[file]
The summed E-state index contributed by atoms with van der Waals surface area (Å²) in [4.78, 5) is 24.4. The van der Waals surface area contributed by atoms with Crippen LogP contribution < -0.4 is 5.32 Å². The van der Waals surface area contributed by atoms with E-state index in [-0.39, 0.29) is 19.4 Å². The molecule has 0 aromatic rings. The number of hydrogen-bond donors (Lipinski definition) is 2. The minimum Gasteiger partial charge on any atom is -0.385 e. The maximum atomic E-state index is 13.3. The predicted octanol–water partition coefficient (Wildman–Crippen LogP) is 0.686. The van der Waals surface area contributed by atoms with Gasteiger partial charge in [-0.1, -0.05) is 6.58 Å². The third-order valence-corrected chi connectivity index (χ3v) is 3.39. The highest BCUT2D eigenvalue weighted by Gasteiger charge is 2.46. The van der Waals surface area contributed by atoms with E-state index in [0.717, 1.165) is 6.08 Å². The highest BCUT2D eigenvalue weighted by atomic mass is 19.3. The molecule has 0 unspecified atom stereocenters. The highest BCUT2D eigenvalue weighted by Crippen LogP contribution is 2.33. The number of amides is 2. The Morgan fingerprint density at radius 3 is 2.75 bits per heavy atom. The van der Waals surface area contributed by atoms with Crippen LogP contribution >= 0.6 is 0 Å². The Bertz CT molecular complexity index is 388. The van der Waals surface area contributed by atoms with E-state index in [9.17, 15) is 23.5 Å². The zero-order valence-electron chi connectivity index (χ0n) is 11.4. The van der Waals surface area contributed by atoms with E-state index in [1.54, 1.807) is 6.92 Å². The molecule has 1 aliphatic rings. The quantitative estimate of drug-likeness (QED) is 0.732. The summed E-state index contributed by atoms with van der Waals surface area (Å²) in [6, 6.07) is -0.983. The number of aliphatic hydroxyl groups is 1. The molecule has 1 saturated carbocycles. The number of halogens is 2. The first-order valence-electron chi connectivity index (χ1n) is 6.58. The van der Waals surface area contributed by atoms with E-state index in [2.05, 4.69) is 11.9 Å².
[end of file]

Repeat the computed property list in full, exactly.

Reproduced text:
The summed E-state index contributed by atoms with van der Waals surface area (Å²) in [4.78, 5) is 24.4. The van der Waals surface area contributed by atoms with Crippen LogP contribution < -0.4 is 5.32 Å². The van der Waals surface area contributed by atoms with E-state index in [-0.39, 0.29) is 19.4 Å². The molecule has 0 aromatic rings. The number of hydrogen-bond donors (Lipinski definition) is 2. The minimum Gasteiger partial charge on any atom is -0.385 e. The maximum atomic E-state index is 13.3. The predicted octanol–water partition coefficient (Wildman–Crippen LogP) is 0.686. The van der Waals surface area contributed by atoms with Gasteiger partial charge in [-0.1, -0.05) is 6.58 Å². The third-order valence-corrected chi connectivity index (χ3v) is 3.39. The highest BCUT2D eigenvalue weighted by Gasteiger charge is 2.46. The van der Waals surface area contributed by atoms with E-state index in [0.717, 1.165) is 6.08 Å². The highest BCUT2D eigenvalue weighted by atomic mass is 19.3. The molecule has 0 unspecified atom stereocenters. The highest BCUT2D eigenvalue weighted by Crippen LogP contribution is 2.33. The number of amides is 2. The Morgan fingerprint density at radius 3 is 2.75 bits per heavy atom. The van der Waals surface area contributed by atoms with Crippen LogP contribution >= 0.6 is 0 Å². The Bertz CT molecular complexity index is 388. The van der Waals surface area contributed by atoms with E-state index in [9.17, 15) is 23.5 Å². The zero-order valence-electron chi connectivity index (χ0n) is 11.4. The van der Waals surface area contributed by atoms with E-state index in [1.54, 1.807) is 6.92 Å². The molecule has 1 aliphatic rings. The quantitative estimate of drug-likeness (QED) is 0.732. The summed E-state index contributed by atoms with van der Waals surface area (Å²) in [6, 6.07) is -0.983. The number of aliphatic hydroxyl groups is 1. The molecule has 1 saturated carbocycles. The number of halogens is 2. The first-order valence-electron chi connectivity index (χ1n) is 6.58. The van der Waals surface area contributed by atoms with E-state index in [2.05, 4.69) is 11.9 Å².